5 Things to Ask Before Getting a Masters, Doctorate or Ph.D

This is guest post by Daniel Im. Daniel serves as the Director of Church Multiplication for New Churches and LifeWay Christian Resources. He is a Teaching Pastor at The Fellowship, a multi-site church in Nashville. He’s the co-author of Planting Missional Churches: Your Guide to Starting Churches that Multiply with Ed Stetzer. Daniel has a M.A. in Global Leadership and have served and pastored in church plants and multisite churches ranging from 100 people to 50,000 people in Vancouver, Ottawa, Montreal, Korea, Edmonton, and Nashville. You can connect with him at www.danielim.com and/or Twitter.

Education and degrees tend to open new doors and opportunities. They’re most effective at qualifying you for a particular line of work, but once you’re in and have experience in that industry, you better think twice before going back to school. In fact, you should ask these 5 questions before sending in your tuition deposit.

Now just to get something clear. I love school. In fact, I’ve studied at five different graduate schools in three separate countries. And no, I didn’t flunk out of any of them, nor was I expelled. (You can read about my story here, “Why I ditched the M.Div…and am still a pastor.”) So I’m not writing this post as a manifesto against higher education, nor am I trying to sway you away from getting a masters, doctorate or Ph.D.

I’m writing this post because I want to help you make a wise decision.

That’s it. No agenda at all.

So here are the 5 questions that you need to ask before going back to school:

1. Will this additional degree open doors that further years of experience wouldn’t?

There are two ways to advance your career – further experience or additional education (formal, informal and/or nonformal).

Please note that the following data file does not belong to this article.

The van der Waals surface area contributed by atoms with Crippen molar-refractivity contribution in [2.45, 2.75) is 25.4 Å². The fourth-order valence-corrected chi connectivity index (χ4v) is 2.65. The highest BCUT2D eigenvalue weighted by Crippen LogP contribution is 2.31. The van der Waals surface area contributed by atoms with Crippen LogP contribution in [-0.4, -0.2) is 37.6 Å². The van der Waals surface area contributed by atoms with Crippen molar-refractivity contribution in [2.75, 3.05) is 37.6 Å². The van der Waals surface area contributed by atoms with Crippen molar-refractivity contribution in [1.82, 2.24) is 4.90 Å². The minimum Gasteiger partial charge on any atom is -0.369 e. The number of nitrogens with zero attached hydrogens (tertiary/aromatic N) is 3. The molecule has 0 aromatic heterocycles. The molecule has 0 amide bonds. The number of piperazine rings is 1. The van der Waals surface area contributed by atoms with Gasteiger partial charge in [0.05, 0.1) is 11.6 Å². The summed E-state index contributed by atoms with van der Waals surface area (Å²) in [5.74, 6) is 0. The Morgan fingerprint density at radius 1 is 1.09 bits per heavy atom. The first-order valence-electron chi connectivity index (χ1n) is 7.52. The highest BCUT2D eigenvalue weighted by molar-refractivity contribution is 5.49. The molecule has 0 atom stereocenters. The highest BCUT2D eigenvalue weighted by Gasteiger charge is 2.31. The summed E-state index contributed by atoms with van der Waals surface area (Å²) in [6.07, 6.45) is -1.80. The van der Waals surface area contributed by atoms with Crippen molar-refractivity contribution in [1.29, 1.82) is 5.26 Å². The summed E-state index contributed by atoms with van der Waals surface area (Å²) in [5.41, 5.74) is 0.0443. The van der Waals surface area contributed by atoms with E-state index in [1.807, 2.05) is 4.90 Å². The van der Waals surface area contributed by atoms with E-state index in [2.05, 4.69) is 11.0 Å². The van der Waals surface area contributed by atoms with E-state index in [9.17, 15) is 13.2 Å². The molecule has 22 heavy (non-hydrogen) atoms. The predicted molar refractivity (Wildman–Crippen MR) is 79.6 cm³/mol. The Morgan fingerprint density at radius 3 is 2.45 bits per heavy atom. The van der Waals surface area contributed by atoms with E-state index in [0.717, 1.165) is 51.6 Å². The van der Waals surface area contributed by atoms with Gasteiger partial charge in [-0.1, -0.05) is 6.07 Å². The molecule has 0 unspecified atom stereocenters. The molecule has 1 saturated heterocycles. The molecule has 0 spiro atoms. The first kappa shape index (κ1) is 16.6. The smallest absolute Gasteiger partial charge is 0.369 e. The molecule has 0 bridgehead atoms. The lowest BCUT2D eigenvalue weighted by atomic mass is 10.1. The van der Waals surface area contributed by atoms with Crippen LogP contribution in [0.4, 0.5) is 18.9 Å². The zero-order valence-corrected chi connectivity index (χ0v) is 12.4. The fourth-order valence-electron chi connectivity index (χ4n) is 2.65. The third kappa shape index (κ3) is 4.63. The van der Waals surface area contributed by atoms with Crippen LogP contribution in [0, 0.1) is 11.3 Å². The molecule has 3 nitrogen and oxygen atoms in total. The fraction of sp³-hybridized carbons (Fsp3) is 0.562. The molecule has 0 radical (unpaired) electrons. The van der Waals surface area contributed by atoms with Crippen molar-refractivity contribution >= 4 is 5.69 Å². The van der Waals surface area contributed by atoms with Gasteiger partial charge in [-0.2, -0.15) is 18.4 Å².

If you somehow made it into your industry without the minimum education requirements, then my suggestion is for you to go get your degree (part time via online education), while you’re still working. For example, if you completed a residency or internship program at your church and were offered a staff position, but you didn’t have the right degree that would’ve traditionally qualified you for that position, then go get that degree part-time via online education or through a local school. If you don’t, then your lack of education will eventually catch up to you and be a lid on your leadership.

However, if you already have your degree and are working in the general industry that you want to be in, then you need to ask yourself if there are any unique benefits to another degree. Yes, there’s obviously the prestige and recognition that comes with a few more letters at the end of your name, but beyond that, what will formal education unlock in your career path that further experience, informal or nonformal education wouldn’t? If your goal is to leave a legacy and to make a significant impact via your role, then you might be surprised at the relevance of seminars, learning communities, leadership development programs, and a few additional years of experience. As Stephen Covey famously said, “Begin with the end in mind.”

2. Have you weighed the cost?

If you’re going to embark on further education, the wise thing to do is to weigh the cost. Don’t be enamored by the gloss of the acceptance letter or the hypothetical letters that will be added to the end of your name. You need to weigh the cost that this endeavor will take, not only on your wallet, but on the rest of your life as well. Here are a few items to add into the equation:

  • How much is tuition?
  • If this degree requires you to take additional weeks of time off, or quit your job, what is the total loss of wages?
  • How many hours per week will this cost you?
  • If married, is your spouse on board?
  • If you have children, how will this affect the way and amount of time you spend with them?

 3. Who am I doing this for?